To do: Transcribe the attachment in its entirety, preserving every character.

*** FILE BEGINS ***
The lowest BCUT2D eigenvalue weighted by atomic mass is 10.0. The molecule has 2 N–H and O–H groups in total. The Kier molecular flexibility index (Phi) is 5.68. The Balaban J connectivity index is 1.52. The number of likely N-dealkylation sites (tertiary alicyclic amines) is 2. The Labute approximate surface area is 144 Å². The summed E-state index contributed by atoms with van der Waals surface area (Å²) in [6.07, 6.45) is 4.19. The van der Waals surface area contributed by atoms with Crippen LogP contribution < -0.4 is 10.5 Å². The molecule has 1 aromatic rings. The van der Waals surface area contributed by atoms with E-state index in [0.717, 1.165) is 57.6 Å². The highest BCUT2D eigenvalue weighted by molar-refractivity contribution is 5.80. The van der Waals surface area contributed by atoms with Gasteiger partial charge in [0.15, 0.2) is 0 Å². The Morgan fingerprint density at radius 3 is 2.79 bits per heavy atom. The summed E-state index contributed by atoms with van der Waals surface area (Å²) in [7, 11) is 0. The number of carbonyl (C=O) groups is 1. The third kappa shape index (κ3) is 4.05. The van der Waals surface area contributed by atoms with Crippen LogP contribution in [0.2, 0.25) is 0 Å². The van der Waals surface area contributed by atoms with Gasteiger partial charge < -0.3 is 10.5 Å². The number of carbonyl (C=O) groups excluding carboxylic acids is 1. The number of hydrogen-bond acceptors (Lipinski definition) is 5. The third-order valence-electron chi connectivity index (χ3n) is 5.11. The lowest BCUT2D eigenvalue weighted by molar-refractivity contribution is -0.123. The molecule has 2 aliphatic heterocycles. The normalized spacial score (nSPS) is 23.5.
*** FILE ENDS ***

The lowest BCUT2D eigenvalue weighted by atomic mass is 10.0. The molecule has 2 N–H and O–H groups in total. The Kier molecular flexibility index (Phi) is 5.68. The Balaban J connectivity index is 1.52. The number of likely N-dealkylation sites (tertiary alicyclic amines) is 2. The Labute approximate surface area is 144 Å². The summed E-state index contributed by atoms with van der Waals surface area (Å²) in [6.07, 6.45) is 4.19. The van der Waals surface area contributed by atoms with Crippen LogP contribution < -0.4 is 10.5 Å². The molecule has 1 aromatic rings. The van der Waals surface area contributed by atoms with E-state index in [0.717, 1.165) is 57.6 Å². The highest BCUT2D eigenvalue weighted by molar-refractivity contribution is 5.80. The van der Waals surface area contributed by atoms with Gasteiger partial charge in [0.15, 0.2) is 0 Å². The Morgan fingerprint density at radius 3 is 2.79 bits per heavy atom. The summed E-state index contributed by atoms with van der Waals surface area (Å²) in [7, 11) is 0. The number of carbonyl (C=O) groups is 1. The third kappa shape index (κ3) is 4.05. The van der Waals surface area contributed by atoms with Crippen LogP contribution in [0.2, 0.25) is 0 Å². The van der Waals surface area contributed by atoms with Gasteiger partial charge < -0.3 is 10.5 Å². The number of carbonyl (C=O) groups excluding carboxylic acids is 1. The number of hydrogen-bond acceptors (Lipinski definition) is 5. The third-order valence-electron chi connectivity index (χ3n) is 5.11. The lowest BCUT2D eigenvalue weighted by molar-refractivity contribution is -0.123. The molecule has 2 aliphatic heterocycles. The normalized spacial score (nSPS) is 23.5.